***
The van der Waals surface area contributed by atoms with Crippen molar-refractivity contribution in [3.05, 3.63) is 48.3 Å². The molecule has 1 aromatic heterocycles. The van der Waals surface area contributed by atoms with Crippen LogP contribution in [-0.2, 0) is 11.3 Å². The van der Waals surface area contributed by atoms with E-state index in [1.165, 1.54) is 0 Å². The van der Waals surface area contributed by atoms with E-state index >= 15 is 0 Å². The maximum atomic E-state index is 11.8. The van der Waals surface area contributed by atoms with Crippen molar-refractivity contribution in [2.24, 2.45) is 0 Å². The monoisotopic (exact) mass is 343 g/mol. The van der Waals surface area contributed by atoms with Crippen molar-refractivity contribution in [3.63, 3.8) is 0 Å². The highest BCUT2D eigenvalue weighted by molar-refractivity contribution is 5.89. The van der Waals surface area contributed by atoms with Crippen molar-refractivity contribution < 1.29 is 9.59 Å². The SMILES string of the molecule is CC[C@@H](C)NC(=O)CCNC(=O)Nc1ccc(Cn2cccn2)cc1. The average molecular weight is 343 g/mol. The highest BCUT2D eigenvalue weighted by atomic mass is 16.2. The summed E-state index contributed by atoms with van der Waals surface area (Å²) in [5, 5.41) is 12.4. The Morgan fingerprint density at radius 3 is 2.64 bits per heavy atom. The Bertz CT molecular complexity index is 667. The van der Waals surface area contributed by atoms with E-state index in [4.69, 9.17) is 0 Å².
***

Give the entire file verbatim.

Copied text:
The van der Waals surface area contributed by atoms with Crippen molar-refractivity contribution in [3.05, 3.63) is 48.3 Å². The molecule has 1 aromatic heterocycles. The van der Waals surface area contributed by atoms with Crippen LogP contribution in [-0.2, 0) is 11.3 Å². The van der Waals surface area contributed by atoms with E-state index in [1.165, 1.54) is 0 Å². The van der Waals surface area contributed by atoms with E-state index >= 15 is 0 Å². The maximum atomic E-state index is 11.8. The van der Waals surface area contributed by atoms with Crippen molar-refractivity contribution in [2.24, 2.45) is 0 Å². The monoisotopic (exact) mass is 343 g/mol. The van der Waals surface area contributed by atoms with Crippen molar-refractivity contribution in [3.63, 3.8) is 0 Å². The highest BCUT2D eigenvalue weighted by molar-refractivity contribution is 5.89. The van der Waals surface area contributed by atoms with Crippen molar-refractivity contribution < 1.29 is 9.59 Å². The SMILES string of the molecule is CC[C@@H](C)NC(=O)CCNC(=O)Nc1ccc(Cn2cccn2)cc1. The average molecular weight is 343 g/mol. The highest BCUT2D eigenvalue weighted by atomic mass is 16.2. The summed E-state index contributed by atoms with van der Waals surface area (Å²) in [5, 5.41) is 12.4. The Morgan fingerprint density at radius 3 is 2.64 bits per heavy atom. The Bertz CT molecular complexity index is 667. The van der Waals surface area contributed by atoms with E-state index in [4.69, 9.17) is 0 Å².